Steaming for a Cause!

S.T.E.A.M is an educational term that refers to a means of teaching students how all things relate to one another, in school and in the real world.  The acronym S.T.E.A.M stands for:  Science, Technology, Engineering, Art and Math. STEAM becomes a more engaging approach to learning for students because the learning is based on exploring and investigating. “S.T.E.A.M for a Cause” has proven to be a worthwhile challenge for our students.

“Steam for a Cause” offers students a chance to engage in lessons that not only incorporate science, technology, art, and math, but also seek ways to help make the world a better place. Learning to help others is a valuable skill for building strong friendships.  When children begin to see how everyone’s actions connect and effect the world, change is possible.  Books are always a good starting point and a few of my favorites are Stand in My Shoes, Kids Learning About Empathy by Bob Sornson , Miss Rumphius by Barbara Cooney. and Dolphin Tale the Jr. Novel by Gabrielle Reyes.

                 

Students’ learning can be pushed to a new level of complexity without the same level of stress that would be associated with a traditional classroom environment. Students begin to ask the natural questions of who, what, where and why without prompting.  With the correct activities, students will begin to volunteer their free time to work on projects that connect to the real world.  With careful consideration these same activities can open their eyes to how they can positively impact the world.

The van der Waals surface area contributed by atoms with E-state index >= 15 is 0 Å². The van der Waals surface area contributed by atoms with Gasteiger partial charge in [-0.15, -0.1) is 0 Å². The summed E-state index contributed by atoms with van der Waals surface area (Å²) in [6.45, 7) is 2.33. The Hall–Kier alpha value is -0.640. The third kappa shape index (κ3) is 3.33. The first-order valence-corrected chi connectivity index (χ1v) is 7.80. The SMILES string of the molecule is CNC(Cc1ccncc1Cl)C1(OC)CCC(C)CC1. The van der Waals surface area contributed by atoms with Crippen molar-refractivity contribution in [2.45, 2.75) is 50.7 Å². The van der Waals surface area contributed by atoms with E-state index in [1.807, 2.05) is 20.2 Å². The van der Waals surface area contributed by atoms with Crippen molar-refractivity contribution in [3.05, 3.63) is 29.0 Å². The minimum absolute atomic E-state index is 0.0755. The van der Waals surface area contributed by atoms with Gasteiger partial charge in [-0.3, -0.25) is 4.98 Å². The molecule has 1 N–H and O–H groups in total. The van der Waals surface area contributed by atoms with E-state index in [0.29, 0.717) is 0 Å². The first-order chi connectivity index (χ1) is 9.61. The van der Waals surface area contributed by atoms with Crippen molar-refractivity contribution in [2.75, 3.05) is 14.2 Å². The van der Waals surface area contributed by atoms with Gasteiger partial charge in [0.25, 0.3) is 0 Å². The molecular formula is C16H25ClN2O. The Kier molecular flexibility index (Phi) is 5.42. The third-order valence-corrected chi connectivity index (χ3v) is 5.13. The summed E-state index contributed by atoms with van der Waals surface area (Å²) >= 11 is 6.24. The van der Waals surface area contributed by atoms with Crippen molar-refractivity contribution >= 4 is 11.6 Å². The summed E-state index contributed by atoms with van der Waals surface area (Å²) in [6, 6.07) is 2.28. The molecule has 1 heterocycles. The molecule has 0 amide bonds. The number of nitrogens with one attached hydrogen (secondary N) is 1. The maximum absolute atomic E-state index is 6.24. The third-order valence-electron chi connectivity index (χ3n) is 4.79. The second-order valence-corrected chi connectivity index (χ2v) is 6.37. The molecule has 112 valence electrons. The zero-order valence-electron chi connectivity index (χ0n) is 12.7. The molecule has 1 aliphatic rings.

My first encounter with this type of teaching was brought to my attention while on a family vacation in Marco Island, Florida on the Dolphin Explorer Boat in 2011.  As my family and I were enjoying the scenic ride aboard the Explorer, the naturalist shared valuable information about the dolphins, manatees, birds of prey and mangrove forests.  It came to my attention the team of experts would be using Skype to connect with students around the nation.  An experience that  has changed my perspective of what teaching should truly embrace.  To gain a complete understanding of the program and how it turned out to be an experience of a lifetime,  visit the following links:

A Walk on the Beach

Saving Seymour the Dolphin

Seymour the TV Star

It’s Elementary My Dear Seymour- Sea Rescue

What I learned very quickly was that when learning connects to the real-world students will become active participants in their learning.  A goal I strive to achieve on a regular basis since my students showed me the way to “help to save a dolphin” all the way from Pittsburgh, PA.

A few of my students’ favorite S.T.E.A.M  activities include:

  1.  City of Bridges– Students read books such as Seymour Simon’s, Bridges.  Simon’s book incorporates interesting facts about the more than half-million bridges in North America and how they impact our travel. After learning about how bridges connect us to the world students then have a chance to build a bridge made from toothpicks, gumdrops or K’Nex.  (There are many more options but these are some of the materials my students worked with and found successful).  The topic of bridges lends itself to bodies of water and how the environment is effected by litter and pollution.